Foshay was a vigorous young man who started as a gas pipefitter and electrician. By 1916, he worked his way up to owning a public utilities holding company. (A holding company is created to buy and possess the shares of other companies, which it then controls.) *** “By 1928, he was a prosperous man, at least on paper. His company owned utilities in thirty states, the then-territory of Alaska, Canada, and Central America.” **

“Foshay built the Foshay Tower in Minneapolis, Minnesota, which opened in August 1929. In 1932 he was convicted of conducting a “pyramid scheme” with shares of his own stock. He was sentenced to 15 years in prison. President Franklin Roosevelt commuted 10 years from Foshay’s sentence, but Foshay only actually served three years in Leavenworth because of “good behavior.” President Harry Truman granted Foshay a full and unconditional pardon in 1947.” ****

What do You wish to say through Foshay’s tower story, Eternal Father? Let us listen and reflect with You, and more completely know Your heart. What is it that You affirm about this man and his age, and what is it that You wish to correct?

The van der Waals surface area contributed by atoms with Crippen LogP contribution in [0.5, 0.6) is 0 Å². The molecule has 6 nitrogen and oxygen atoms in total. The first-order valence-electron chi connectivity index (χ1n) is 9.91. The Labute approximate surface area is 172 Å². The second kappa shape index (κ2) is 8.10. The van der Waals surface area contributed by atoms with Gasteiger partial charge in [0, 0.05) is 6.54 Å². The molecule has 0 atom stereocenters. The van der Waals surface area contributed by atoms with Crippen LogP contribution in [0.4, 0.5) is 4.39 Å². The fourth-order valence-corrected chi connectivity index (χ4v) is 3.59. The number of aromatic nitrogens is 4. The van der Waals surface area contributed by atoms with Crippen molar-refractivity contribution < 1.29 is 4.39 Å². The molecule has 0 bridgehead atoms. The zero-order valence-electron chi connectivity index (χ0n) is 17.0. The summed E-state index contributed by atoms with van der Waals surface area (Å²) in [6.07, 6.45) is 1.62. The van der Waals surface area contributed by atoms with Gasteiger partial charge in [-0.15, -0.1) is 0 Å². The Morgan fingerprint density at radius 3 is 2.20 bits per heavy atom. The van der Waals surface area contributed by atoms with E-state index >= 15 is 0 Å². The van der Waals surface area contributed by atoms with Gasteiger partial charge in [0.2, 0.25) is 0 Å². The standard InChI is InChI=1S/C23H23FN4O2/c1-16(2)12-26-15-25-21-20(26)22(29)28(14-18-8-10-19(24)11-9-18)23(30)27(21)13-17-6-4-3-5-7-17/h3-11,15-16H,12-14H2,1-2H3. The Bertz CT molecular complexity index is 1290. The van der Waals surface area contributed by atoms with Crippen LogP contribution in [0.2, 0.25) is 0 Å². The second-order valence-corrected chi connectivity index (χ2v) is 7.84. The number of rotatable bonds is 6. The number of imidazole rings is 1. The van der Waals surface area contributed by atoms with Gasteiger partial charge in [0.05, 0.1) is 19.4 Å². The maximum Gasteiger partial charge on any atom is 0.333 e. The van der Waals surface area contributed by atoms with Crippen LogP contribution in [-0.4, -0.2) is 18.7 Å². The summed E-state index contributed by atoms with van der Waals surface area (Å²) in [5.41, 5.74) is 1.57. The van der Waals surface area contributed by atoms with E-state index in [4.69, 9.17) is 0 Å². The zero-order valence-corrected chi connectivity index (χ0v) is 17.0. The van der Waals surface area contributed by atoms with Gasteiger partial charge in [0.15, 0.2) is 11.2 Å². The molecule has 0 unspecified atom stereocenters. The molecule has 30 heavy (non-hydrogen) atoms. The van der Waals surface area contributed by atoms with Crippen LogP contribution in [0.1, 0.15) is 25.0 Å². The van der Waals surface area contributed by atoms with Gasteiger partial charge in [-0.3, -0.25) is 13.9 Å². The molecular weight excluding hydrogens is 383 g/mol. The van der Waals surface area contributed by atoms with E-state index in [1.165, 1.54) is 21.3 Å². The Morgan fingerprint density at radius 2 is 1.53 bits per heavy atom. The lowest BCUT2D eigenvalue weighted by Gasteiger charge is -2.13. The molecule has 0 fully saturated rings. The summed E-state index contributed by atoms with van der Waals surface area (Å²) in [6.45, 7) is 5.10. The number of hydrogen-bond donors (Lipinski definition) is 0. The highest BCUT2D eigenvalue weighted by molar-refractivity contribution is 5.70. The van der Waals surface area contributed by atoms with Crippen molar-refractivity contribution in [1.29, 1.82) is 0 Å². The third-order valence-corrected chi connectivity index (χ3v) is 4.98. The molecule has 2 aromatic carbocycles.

To begin, I see a man who started simply working hard in the field he loved; providing utilities. It seems to fit his character as an entrepreneur and a man of enthusiasm. Was it this same vitality that created the conditions for his downfall?

Like Foshay, we are drawn to play to our strengths, but sometimes are blinded by our own glory. We lose our ability to harness our zeal, and do not operate with the self- control required to better use our giftings. Will You forgive Foshay the excesses of his spiritedness against Your will? Will You forgive us where we resist You today, not yielding an inch to be called out of the comforts of our best attributes if it means humbling ourselves before You or others?

Conversely, will You forgive the judgements of Foshay’s detractors? Will You forgive any jealousies of his competitors in public utilities? Will You forgive those who modeled or endorsed the corrupt practices of his “pyramid scheme”?